This condition, technically known as “early child caries,” is referred to in laymen’s terms as “baby bottle tooth decay.” However, it can result from nighttime feedings by bottle or breast. The best way to prevent this problem is to avoid nursing babies to sleep at night once they reach the teething stage; a bottle-fed baby should not be allowed to fall asleep with anything but water in their bottle or “sippy cup.”
Here are some other basics of infant dental care that every parent should know:
- Wipe your baby’s newly emerging teeth with a clean, moist washcloth after feedings.
- Brush teeth that have completely grown in with a soft-bristled, child-size toothbrush and a smear of fluoride toothpaste no bigger than a grain of rice.
- Start regular dental checkups by the first birthday.
Fortunately, Ramsey reports that his son is doing very well after an extended period of professional dental treatments and parental vigilance.
“It took a number of months, but his teeth are much, much better,” he said. “Right now we’re still helping him and we’re still really on top of the teeth situation.”
If you would like more information on dental care for babies and toddlers, please contact us or schedule an appointment for a consultation. You can also learn more by reading the Dear Doctor magazine articles “The Age One Dental Visit” and “Dentistry & Oral Health for Children.”
Loving your smile is hard to do when all you see are its imperfections. Luckily, your cosmetic dentist can help you repair these sometimes irritating chips, cracks or discolorations and get your smile back exactly where you want it. Learn more about cosmetic dentistry and what it can do for you with Dr. Gary Machiko in Pittsburgh, PA.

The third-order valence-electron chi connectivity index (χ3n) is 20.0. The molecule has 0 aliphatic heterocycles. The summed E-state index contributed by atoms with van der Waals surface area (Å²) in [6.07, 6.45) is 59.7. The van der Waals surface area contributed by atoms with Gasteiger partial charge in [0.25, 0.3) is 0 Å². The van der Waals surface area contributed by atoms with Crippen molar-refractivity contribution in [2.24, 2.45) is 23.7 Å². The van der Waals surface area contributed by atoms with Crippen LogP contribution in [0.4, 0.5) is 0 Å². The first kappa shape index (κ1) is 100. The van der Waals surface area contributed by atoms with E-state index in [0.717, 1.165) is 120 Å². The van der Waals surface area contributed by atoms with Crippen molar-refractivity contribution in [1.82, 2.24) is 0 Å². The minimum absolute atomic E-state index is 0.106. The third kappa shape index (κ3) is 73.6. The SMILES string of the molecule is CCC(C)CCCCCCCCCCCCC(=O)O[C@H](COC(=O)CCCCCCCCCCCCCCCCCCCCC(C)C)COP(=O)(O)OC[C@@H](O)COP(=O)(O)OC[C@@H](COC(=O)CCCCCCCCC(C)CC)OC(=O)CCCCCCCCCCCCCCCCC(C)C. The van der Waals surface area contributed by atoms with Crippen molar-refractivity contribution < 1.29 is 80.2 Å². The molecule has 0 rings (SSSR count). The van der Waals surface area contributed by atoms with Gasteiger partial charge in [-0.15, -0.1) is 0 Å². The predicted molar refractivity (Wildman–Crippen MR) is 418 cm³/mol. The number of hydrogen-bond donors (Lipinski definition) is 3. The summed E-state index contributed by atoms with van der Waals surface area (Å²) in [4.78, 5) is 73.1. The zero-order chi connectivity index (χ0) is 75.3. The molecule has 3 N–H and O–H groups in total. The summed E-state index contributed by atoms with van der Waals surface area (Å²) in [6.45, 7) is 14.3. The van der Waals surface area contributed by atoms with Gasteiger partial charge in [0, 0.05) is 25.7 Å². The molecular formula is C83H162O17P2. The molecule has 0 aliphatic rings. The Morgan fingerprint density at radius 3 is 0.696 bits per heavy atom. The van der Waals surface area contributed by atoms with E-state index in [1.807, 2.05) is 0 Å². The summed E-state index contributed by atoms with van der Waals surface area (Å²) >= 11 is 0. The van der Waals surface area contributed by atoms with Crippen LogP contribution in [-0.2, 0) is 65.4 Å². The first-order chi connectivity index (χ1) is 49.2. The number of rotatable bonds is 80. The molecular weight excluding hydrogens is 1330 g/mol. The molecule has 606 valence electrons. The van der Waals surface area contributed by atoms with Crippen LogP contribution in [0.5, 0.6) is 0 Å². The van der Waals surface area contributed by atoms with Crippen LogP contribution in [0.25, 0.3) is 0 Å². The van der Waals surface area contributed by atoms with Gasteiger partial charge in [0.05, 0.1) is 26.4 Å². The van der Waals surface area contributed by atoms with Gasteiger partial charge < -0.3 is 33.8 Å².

What is a cosmetic dentist?
A cosmetic dentist is someone who holds a dental degree and state dentistry license in cosmetic dentistry. Cosmetic dentistry focuses on the aesthetics of the teeth rather than their functionality, often gravitating toward making your smile look better than ever. Cosmetic dentists like Dr. Machiko are knowledgeable in these procedures and can help you determine the best one for you.
How can cosmetic dentistry improve my smile?
Cosmetic dentistry can work wonders on your smile. For those who wish to brighten or whiten their smile, procedures, like professional teeth whitening session or dental veneers, can help you accomplish your goal of better-looking teeth. Patients who would like to straighten their smile or correct their bite problems may benefit more from orthodontic treatment like traditional braces or Invisalign. People who have chips or cracks in their teeth can benefit from procedures like dental bonding and contouring to even the length of the tooth or teeth and fill in the chips before they become larger. All in all, cosmetic dentistry can truly benefit anyone who wishes to improve the appearance of their smile.
Cosmetic Dentistry in Pittsburgh, PA
Your cosmetic dentistry procedure will almost always begin with a dental examination to ensure that this procedure is your best treatment option. Examinations may also include a professional cleaning to ensure no plaque or bacteria remain on or between your teeth before your cosmetic procedure. The length of your visit and the steps your dentist takes will vary, depending on the cosmetic procedure you choose. Be sure to brush twice daily and floss at least once between regular, bi-annual dental visits to keep your teeth healthy and clean.
For more information on cosmetic dentistry, please contact Dr. Machiko in Pittsburgh, PA. Call (412) 367-1319 to schedule your appointment with Dr. Machiko today!